After Nude Photo Hack, Should Cloud Users Be Worried?

PHOTO: A data center employee checks servers in Pantin, France on July 21, 2014.
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For anyone whose digital life needs some extra space, the cloud seems like a miraculous solution.

But after dozens of purported nude and risque photos of celebrities, including Jennifer Lawrence and Kate Upton, leaked online late Sunday, reportedly hacked from their personal cloud accounts, users might be concerned about their own cyber safety.

How the Cloud Really Works

Hackers Post Alleged Naked Pics of Jennifer Lawrence and More

"A lot of people don't understand how far their information is spreading," Clifford Neuman, the director of the USC Center for Computer System Security, told ABC News. "There's a lot more stuff that gets sucked into these sites than one would understand."

Many people use the cloud and don't even know it -- Google Drive and Dropbox are common examples.

Experts say that, to be safe, it's important to remember how the cloud works and that when you sync a device like your smartphone to the cloud, it creates two copies of files.

At least one of the hacked stars, Mary E. Winstead, said she deleted the leaked photos "long ago."

However, if you delete something from a device like a tablet or smartphone, it doesn't necessarily delete from the cloud, Neuman pointed out.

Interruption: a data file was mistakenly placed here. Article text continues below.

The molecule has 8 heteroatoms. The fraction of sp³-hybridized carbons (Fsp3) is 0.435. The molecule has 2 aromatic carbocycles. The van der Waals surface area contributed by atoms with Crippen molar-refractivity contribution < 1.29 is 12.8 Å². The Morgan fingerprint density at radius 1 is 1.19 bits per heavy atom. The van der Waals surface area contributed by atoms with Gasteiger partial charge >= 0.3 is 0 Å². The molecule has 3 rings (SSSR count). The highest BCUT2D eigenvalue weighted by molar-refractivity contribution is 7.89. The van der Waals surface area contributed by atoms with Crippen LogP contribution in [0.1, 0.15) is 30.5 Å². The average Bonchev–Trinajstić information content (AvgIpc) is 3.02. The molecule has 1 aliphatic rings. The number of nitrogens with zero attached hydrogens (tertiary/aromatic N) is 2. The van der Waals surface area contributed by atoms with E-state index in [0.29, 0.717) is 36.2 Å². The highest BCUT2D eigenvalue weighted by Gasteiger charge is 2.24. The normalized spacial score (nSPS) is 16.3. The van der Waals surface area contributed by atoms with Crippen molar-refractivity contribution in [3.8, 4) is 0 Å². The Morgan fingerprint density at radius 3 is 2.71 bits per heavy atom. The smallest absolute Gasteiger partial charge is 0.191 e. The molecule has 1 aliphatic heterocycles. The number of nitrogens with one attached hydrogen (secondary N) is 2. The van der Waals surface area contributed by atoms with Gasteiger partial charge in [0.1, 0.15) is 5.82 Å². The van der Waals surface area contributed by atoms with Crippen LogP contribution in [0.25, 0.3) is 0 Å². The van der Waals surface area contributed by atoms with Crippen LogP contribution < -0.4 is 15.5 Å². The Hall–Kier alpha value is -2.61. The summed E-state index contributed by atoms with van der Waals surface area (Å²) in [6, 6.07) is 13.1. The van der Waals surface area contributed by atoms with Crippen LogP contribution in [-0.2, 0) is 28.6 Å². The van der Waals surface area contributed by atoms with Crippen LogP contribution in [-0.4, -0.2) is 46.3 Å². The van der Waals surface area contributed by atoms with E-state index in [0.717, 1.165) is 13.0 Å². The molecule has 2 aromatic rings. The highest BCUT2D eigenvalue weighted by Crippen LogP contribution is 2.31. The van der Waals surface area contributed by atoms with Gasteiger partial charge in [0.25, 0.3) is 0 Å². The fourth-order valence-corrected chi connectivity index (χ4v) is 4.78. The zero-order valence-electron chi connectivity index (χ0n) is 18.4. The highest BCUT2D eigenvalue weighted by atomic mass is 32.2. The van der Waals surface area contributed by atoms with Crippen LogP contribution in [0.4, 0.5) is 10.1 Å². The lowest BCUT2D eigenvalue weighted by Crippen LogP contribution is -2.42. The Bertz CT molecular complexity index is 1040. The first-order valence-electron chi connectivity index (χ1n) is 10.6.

"You still have to go into the cloud account and delete it, in many cases," he said.

Another problem is passwords. If you use the same password for multiple accounts, as many people do, you're at greater risk. If one of your digital accounts is hacked and you're using the same password for your cloud account, hackers can also gain access to what's on your cloud.

"You should be using a different password for your cloud account than you do for other accounts," Neuman said.

People should also know that they can unlink their devices from the cloud.

"The downside, of course, is that if you lose your phone you lose everything that's on it, like photos," Neuman said.

Beyond the cloud, people should also be more careful about how they use WiFi networks, both when they're out and about and at home. Not taking precautions could make it all too easy for criminals to access private information.

Security expert Chester Wisniewski said that almost a quarter of wireless networks have weak or no protection, which could leave emails, financial accounts and anything else you do on line exposed.

"I can see their instant message conversations, the photos they're sharing," said Wisniewski, Senior Security Advisor at SOPHOS. "It's very easy for an intruder to see everything you're doing."

He said there are some simple tips people should remember to increase their security:

  • Put your router in the center of your home -- not near the window.
  • Make sure that your home router offers "WPA" or "WPA2" encryption. "WEP" encryption is outdated and easily cracked.
  • Always accept the software updates on your phone.
  • Watch those passwords -- make them difficult, the longer the better, and make sure you use unique passwords for all of your accounts.
  • The simplest way to protect yourself -- enable two-factor authentication, which requires you to enter a unique code in addition to your password when accessing your accounts. The code is usually sent to your phone via app or text message.
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